Starch Test Experiment

Experiment 1: Testing for starch in food (bread, potato etc) and in a leaf.

 

Results:

Materials Tested Colour change Labelled diagram (or photographs)
Bread  dark blue  

Potato dark blue
Leaf only the green part of the leaf turns dark blue.

 

EXPERIMENT 2: Is light needed for photosynthesis?

RESULT:

 

In the experiment above, the middle part of the leaf is covered by a piece of aluminium foil while the stalk is still attached to the plant.  The plant is left under the sunlight to allow the photosynthesis process to continue to take place and glucose is made in the uncovered part of the leaf. This glucose is converted into starch and stored in the leaf.  (Glucose is a simple molecule and these molecules combined to make large complex molecules called starch).

What is happening to the covered part of the plant?

Glass is transparent and allows light energy to travel through it. However,  aluminium is opaque and does not allow light to travel through it. This part of leaf covered by aluminium will not receive the needed sunlight and the leaf will not be able to carry the photosynthesis process.  This means the covered part of the leaf will not be able to make starch while the uncovered part of the leaf continues to make starch.

What is photosynthesis?

 Photosynthesis refers to the process where plant takes in the carbon dioxide produced by all breathing organisms and reintroduces oxygen into the atmosphere. Photosynthesis is the process used by plants, algae and certain bacteria to convert energy from sunlight and turn it into chemical energy.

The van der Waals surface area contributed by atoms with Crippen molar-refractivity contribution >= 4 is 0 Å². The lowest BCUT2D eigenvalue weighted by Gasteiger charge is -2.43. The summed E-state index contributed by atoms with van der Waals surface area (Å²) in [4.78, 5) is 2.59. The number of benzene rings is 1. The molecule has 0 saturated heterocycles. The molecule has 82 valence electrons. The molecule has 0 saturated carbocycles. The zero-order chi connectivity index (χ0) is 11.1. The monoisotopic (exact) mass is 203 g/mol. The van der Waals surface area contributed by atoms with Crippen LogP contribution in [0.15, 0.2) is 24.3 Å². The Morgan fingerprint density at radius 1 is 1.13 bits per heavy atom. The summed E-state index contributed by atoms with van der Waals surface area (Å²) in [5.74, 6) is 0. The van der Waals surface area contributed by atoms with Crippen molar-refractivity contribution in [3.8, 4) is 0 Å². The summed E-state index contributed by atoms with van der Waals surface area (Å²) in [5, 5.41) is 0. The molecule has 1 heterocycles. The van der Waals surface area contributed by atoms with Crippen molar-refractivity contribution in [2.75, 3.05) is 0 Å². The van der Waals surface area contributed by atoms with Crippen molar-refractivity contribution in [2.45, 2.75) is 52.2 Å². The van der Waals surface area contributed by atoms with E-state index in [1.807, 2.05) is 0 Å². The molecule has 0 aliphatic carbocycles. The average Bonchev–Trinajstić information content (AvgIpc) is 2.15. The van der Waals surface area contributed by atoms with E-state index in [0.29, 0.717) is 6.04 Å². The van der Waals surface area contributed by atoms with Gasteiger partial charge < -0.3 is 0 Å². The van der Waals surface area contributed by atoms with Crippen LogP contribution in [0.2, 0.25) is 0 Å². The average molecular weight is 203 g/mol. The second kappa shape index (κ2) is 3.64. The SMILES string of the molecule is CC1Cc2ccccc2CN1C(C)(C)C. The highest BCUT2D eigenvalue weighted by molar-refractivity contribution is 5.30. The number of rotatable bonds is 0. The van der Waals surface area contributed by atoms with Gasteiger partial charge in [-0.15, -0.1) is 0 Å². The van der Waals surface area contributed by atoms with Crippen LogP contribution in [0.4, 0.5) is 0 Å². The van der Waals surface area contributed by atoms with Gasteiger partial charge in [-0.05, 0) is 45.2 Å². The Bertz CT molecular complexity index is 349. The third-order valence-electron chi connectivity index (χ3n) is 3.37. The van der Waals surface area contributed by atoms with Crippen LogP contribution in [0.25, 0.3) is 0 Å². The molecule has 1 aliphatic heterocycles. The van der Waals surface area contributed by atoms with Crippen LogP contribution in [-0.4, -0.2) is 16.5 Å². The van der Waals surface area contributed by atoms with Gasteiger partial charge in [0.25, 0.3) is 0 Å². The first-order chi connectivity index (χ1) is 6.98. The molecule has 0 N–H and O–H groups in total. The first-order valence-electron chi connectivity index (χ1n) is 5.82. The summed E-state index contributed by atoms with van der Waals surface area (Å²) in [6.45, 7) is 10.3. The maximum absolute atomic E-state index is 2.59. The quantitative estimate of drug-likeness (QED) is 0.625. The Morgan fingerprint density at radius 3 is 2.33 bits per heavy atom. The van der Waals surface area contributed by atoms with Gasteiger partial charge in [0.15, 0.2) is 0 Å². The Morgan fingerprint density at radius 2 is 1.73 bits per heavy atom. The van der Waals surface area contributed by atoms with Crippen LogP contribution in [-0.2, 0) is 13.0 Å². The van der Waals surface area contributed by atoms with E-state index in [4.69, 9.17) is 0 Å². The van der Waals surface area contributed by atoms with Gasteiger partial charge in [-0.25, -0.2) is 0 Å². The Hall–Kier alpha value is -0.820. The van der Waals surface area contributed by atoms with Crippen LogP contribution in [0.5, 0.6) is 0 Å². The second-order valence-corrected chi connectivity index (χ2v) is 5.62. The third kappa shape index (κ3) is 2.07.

Chemical equation of photosynthesis:

Discussion:

  1. Why part of the leaf is covered with a piece of aluminium foil?
  2.  Why was the plant left in the sun?
  3. What happens when the leaf is tested for the presence of starch?
  4.  Explain why a part of the leaf covered by the foil will not show the presence of starch?
  5. How does this experiment support the idea that sunlight is needed for photosynthesis?

 

 

 

Hibiscus Flower Dissection

 Hibiscus Flower dissection

  (1) Photograph of labelled parts of a Hibiscus Flower:

Table:
Parts of the flower. Number Colour
sepals     5    green
petals     5   pink
Stamens   many (hundreds)   light pink
Style    5    light pink
Stigma     5    dark pink

 Hand-drawn labelled parts of a Hibiscus Flower:

 

 

(2) Hibiscus Flower (Lengthwise -more detailed diagram)

...

Parts of a Hibiscus Flower:

SEPALS (found at the end of Calyx)

The pointed ends called sepals ae found at the bottom of the flower. The green sepals protects the bud of the flower.

Petals

  • Every flower has multiple petals, which differ in colour depending on the species.
  • The colourful petals attracts animals and insects. This attraction helps ensure the pollination of the flower.
  • The bees and the animals (birds) are called the pollinators and they help to transfer the pollens to the stigma and this process is called pollination.

Female Reproductive organs (pistil)

  • The pistil is the female part of the flower; its function is to produce seeds.
  • The pistil consists of the ovary, stigma and style.  The pistil is a long tubular organ.
  • The stigma is where pollen is collected and it at the top of the pistil. In the middle is the style. This is the section that the pollen travels down to the ovary.
  • The ovary lies at the bottom of the blossom. In some flowers there are several ovaries, but the hibiscus has just one.
  • After fertilisation (pollen travels down to meet the ovules (eggs), the ovary develops to become the fruit and the ovule develops to a seed.

 

Male Reproductive organs (stamen)

  • The male part of the flower is the stamen and is responsible for producing pollen.
  • Anthers are two tube-shaped objects that release the pollen. The anther is usually, but not always, yellow.
  • Anthers sit on a long thin tube called a filament. Together, these organs make up the male part of the flower known as the stamen (anther + filament = stamen). Some flowers have a few stamens, but the hibiscus flowers have hundreds.

 

 

iSTEM Stage 5 Aeronautics – Gliders -Resources

iSTEM        STAGE 5 Aeronautics  – Gliders

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